Tuesday Apr 23

RamspeckDoug Doug Ramspeck the author of six poetry collections and one collection of short stories. His most recent book, Black Flowers, is forthcoming from LSU Press. Four books have received awards: The Owl That Carries Us Away (G. S. Sharat Chandra Prize for Short Fiction), Original Bodies (Michael Waters Poetry Prize), Mechanical Fireflies (Barrow Street Press Poetry Prize), and Black Tupelo Country (John Ciardi Prize for Poetry). Individual poems have appeared in journals that include The Southern Review, The Kenyon Review, Slate, and The Georgia Review. He is a two-time recipient of an Ohio Arts Council Individual Excellence Award and is an associate professor at The Ohio State University at Lima.

Notes on a Long Marriage

We formed the decades from abandoned
wasps’ nests and the hundred
trains that passed in the nights

beneath fluctuating moons,
and we slept inside our dreams
that slept inside our bodies,

and some mornings we walked
the dog while oval clouds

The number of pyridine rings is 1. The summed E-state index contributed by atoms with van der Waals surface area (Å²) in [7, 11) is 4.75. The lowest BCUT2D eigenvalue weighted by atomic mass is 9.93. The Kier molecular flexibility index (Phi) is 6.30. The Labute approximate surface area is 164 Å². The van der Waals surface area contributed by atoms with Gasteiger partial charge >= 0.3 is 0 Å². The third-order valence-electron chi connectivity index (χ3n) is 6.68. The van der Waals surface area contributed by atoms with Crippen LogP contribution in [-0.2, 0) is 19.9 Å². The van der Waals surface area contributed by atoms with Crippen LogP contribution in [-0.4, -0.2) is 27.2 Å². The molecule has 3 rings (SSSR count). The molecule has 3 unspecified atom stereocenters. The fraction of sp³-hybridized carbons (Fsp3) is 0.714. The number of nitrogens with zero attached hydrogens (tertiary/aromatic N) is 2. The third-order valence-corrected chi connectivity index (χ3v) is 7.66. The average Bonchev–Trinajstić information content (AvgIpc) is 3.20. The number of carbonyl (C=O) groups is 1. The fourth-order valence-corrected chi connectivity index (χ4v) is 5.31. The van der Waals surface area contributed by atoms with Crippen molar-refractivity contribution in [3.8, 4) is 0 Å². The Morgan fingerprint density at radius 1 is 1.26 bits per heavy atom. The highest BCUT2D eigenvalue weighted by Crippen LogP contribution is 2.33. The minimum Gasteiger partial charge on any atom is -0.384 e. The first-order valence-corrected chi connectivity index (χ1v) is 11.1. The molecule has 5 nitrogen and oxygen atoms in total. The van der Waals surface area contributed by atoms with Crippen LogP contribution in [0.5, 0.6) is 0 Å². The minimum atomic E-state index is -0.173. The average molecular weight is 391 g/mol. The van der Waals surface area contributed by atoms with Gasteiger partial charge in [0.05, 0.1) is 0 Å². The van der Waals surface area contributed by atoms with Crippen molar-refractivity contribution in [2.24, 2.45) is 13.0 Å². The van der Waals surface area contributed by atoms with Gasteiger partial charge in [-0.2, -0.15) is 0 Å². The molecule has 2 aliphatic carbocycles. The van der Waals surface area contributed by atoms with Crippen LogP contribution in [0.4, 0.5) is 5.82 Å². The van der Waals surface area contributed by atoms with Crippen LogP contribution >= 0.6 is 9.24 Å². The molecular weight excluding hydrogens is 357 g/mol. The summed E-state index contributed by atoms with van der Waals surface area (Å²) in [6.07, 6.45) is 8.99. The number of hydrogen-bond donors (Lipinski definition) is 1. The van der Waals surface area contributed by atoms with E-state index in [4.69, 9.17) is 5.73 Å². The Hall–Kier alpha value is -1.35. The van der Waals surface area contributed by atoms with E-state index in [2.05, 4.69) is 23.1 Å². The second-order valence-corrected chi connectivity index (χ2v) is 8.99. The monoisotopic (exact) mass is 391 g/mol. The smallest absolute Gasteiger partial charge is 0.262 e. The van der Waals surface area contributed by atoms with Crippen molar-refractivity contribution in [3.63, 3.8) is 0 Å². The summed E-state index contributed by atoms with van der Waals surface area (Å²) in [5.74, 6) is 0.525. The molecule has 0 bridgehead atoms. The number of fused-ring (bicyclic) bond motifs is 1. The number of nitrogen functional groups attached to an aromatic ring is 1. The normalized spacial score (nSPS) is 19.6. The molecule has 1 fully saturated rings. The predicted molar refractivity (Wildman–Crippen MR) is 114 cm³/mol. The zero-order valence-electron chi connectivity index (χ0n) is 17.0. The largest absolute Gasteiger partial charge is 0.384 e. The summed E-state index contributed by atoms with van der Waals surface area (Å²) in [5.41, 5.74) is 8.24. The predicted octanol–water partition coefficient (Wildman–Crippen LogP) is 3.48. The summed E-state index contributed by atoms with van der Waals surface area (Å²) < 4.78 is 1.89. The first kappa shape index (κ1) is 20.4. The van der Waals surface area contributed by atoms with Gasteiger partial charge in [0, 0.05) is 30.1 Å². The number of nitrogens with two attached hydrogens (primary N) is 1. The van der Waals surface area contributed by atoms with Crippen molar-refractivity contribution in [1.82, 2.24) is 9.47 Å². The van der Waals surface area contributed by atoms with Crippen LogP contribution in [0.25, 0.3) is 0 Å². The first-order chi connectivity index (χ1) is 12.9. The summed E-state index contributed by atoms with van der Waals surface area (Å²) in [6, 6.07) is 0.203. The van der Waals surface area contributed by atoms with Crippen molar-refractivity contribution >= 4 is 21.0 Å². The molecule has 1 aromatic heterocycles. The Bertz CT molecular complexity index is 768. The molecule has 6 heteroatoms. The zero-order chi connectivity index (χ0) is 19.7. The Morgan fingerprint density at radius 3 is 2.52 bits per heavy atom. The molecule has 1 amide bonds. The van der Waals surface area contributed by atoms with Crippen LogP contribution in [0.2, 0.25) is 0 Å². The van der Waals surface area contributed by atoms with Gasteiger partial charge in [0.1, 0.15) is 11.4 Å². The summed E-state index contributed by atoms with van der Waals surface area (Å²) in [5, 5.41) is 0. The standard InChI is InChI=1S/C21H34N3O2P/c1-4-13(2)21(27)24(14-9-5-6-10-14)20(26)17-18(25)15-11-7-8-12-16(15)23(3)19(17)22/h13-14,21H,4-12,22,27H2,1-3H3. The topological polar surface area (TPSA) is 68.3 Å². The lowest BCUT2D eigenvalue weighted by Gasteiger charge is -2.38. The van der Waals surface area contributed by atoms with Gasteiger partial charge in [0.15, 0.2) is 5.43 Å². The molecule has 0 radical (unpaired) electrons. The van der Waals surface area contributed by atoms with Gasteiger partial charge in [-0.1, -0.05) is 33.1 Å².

turned blood-red along their

underbellies, and there were names
for the flowers we passed and names
for the animals whose paw prints

we saw dotting the snow, and names
for the beggar skies and for the hammock
hours that carried us.


The boy carries the dead hornet
that stung him. Carries it inside
a rotting leaf. The black and yellow body.

Here is the small ghost,
cousin to the discarded snakeskin
he saw once cleaving to the bottom

of the chain-link fence. Earlier he studied
the bodies gathering at the hive.
Studied them crawling one atop the next.

Here is the messenger of origins,
this thing that multiplies
and dreams. The one that stung him

is mangled now. He swatted it
to the grass, crushed it with a shoe.

Five Omens in Seven Days

This is what I remember:
the fertile light giving way

to fractured stars, the sky
lowering into signs:

the dark line of poplars
on the horizon, the brooding

fields. And I remember dreaming
one night that you were the dust

swirling along the fence line,
reaching for me then whispering

hush hush. And in
the dream I asked you

to forgive me for ferrying on
without you.